Nuttall's Woodpecker

(Picoides nuttallii)

Named after naturalist Thomas Nuttall in 1843, the Nuttall's woodpecker resides primarily in California (although a few can be found a short distance into Baja and rarely in Oregon). They reside year round in their oak grove chaparral habitat foraging for insects among the trees. Members of a bonded pair remain together most all year. As primary cavity nesters that do not reuse their nest site year to year, they excavate new holes in live or dead trees like cottonwoods, willows, sycamores or even utility poles. These spaces later prove useful as nest sites to other similar sized bird species within the habitat.

Nuttall's Woodpecker
(Recorded 9-19-16 sunset -- sounds made as bird entered shelter for the night--it is believed that individual in photo is the same as in the recording.)

Appears similar to the Ladder-Backed woodpecker. Male & female juveniles both have red crowns. Adult males have a red crown while adult females do not.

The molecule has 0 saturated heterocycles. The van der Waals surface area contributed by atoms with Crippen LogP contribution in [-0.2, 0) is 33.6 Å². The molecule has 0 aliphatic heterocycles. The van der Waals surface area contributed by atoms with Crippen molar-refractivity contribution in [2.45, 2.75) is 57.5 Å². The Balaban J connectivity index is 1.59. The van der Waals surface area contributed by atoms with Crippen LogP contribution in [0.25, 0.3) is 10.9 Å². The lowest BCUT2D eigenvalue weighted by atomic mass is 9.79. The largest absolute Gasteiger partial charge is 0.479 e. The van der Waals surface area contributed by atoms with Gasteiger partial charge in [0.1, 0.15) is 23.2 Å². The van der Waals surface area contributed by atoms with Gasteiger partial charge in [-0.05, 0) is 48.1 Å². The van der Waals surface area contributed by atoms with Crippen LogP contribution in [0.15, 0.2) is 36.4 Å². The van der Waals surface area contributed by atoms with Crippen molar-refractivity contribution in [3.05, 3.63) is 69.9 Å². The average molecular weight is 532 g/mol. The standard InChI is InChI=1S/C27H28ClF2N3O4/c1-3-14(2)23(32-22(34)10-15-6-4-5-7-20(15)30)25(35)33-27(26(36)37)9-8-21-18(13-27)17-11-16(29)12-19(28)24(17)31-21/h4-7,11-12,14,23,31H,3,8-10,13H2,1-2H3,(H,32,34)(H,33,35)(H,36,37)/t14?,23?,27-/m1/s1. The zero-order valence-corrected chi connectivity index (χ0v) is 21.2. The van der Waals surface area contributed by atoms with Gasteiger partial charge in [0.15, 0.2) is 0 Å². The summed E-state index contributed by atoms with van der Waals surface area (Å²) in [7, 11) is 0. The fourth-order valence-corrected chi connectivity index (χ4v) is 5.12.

Length: males & females = 6.3 to 7.1 inches.

Weight: males & females = 1.1 to 1.6 oz.

Diet consists of insects, spiders, some fruits, poison oak berries, and some seeds/nuts (although it commonly forages among oak groves it only rarely eats acorns). Also feeds on sap from sap holes created by Red-breasted Sapsuckers in birch and willows. Obtains food items by gleaning, probing, prying and tapping on the bark of trees. Occasionally birds will catch insects in flight. Division of feeding areas sometimes occurs with male birds foraging on the trunk and major limbs of a tree while the female birds forage on minor branches and twigs.

Nests in cavity in trees usually 3 to 35 ft above the ground (sometimes up to 60' or higher). A new nest cavity is used every year. Male does most of the excavating of nest.

Clutch size: 3 to 6 white eggs.

Incubation: ~ 14 days. Female incubates the eggs during the day and the male incubates them at night and part of the day.

Fledging ~ 29 days to leave the nest. Parental care may continue for 14 days after that.


  1. "Nuttall's Woodpecker, Life History". All about birds, The Cornell Lab of Ornithology. Cornell Lab of Ornithology. Retrieved October, 2016.
  2. "Nuttall's Woodpecker". Audubon Guide to North American Birds. Retrieved October, 2016.
  3. "Nuttall's Woodpecker". Wikipedia, The Free Encyclopedia. Retrieved October, 2016.